By Andreas Kolbe
Anita Sarkeesian is a media critic and video blogger whose work focuses on sexism in video games. Her video blog, Feminist Frequency, is used as reading material in numerous universities’ women’s studies courses. Last year Sarkeesian became the target of a sustained harassment campaign because of her Kickstarter project, Tropes vs. Women in Video Games. The attacks on her were coordinated from various video game forums.
Sarkeesian was subjected to a torrent of hate on YouTube – thousands of abusive and often sexually explicit hate messages. At the same time, her Wikipedia biography was vandalised. Sarkeesian herself spoke of harassment via Wikipedia vandalism.
She posted a screenshot of her vandalised biography on her blog:
The image below shows the result of the vandalism that took place over the course of June 5th and 6th, 2012. This was not done by just one or two trolls but was a coordinated cyber-mob-style effort involving a whole gang working
…continue reading A feminist’s Wikipedia biography
By Nathalie Collida and friends
It’s no secret that Wikipedia has a shortage of female editors. According to a survey commissioned by the Wikimedia Foundation in 2011, a mere 8.5 per cent of the people contributing to the online encyclopaedia identify as women. In a recent op-ed piece for the Los Angeles Times, Sue Gardner – who became the figurehead of Wikipedia when she signed up as Executive Director with the Wikimedia Foundation 5 years ago – tried to explain this by focusing on what she perceives as the “geeky, tech-centric, intellectually confident, thick-skinned and argumentative” nature of the average Wikipedian. Outside observers, among them Web2.0 expert Joseph Reagle, add another component to the mix: good old-fashioned sexism. His latest study, “’Free as in sexist’ Free culture and the gender gap” examines how the combative locker-room culture of Wikipedia’s male contributors – a good portion of whom are teens and pre-teens – makes women less likely to participate. While Reagle’s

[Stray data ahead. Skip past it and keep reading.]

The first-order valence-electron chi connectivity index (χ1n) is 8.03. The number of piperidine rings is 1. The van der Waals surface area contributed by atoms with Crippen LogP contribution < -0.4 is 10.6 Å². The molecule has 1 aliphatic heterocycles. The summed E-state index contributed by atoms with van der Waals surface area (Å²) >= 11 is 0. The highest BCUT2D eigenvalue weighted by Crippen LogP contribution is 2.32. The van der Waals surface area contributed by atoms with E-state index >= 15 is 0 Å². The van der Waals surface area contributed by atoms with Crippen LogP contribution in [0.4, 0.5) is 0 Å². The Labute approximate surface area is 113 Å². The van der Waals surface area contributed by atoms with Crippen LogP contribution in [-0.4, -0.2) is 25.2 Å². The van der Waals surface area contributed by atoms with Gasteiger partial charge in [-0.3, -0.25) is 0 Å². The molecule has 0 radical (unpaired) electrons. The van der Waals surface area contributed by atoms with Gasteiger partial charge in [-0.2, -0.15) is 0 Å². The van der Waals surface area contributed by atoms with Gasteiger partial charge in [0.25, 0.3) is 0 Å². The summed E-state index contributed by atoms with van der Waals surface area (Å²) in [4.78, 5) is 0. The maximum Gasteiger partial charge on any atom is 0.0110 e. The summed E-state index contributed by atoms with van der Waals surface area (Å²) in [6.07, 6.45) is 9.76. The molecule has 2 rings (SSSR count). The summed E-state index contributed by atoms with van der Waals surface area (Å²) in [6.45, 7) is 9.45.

…continue reading Wikipedia – Men and children first
By Eric Barbour
Here we examine a major scandal and Arbcom case, and a major embarrassment for Wikipedia, which transpired in August-September 2007. It is almost forgotten today. The principal is a well-known conservative attorney, and the apparent “victim” was filmmaker Michael Moore. The real victim was the truth.
[Editor's note: the numbers in brackets are links to individual edits on article or discussion pages at Wikipedia, what are called by Wikipediots "diffs." The practice of citing "diffs" is integral to WikiLawyering, one of the more exciting and fulfilling aspects of the Wikipedia Experience.]
Essentially, Wikipedia was being edited by Ted Frank, notorious tort-reform activist and right-wing attorney, with the assistance of his conservative “Team America” Wiki-Friends, most notably MONGO plus minor conservative WP figures Crockspot and Noroton. At first he edited under his real name, then later under THF, starting in June 2006. A popular subject: tort reform. By March 2007 he was
…continue reading Portrait of a Wikipedian: Ted Frank
This article explains how a single user on Wikipedia with an agenda can manipulate the project over an extended period. Wikipedia lists a number of articles under the category “English murderers“, and as of writing this category has a handful of subcategories: English assassins (7), English murderers of children (36), English people convicted of murder (155), English female murderers (40), and English regicides (mostly those involved in the execution of Charles I). For some reason Wikipedia does not have a category “English male murderers” which some may consider a bias in itself.
Lets focus on the two categories English people convicted of murder (155) and English female murderers (40). It turns out that 35 of the 40 “English female murderers” are also in the category “English people convicted of murder”; the remainder are male. Assuming that eventually the missing 5 women will get
…continue reading Gender, Bending Wikipedia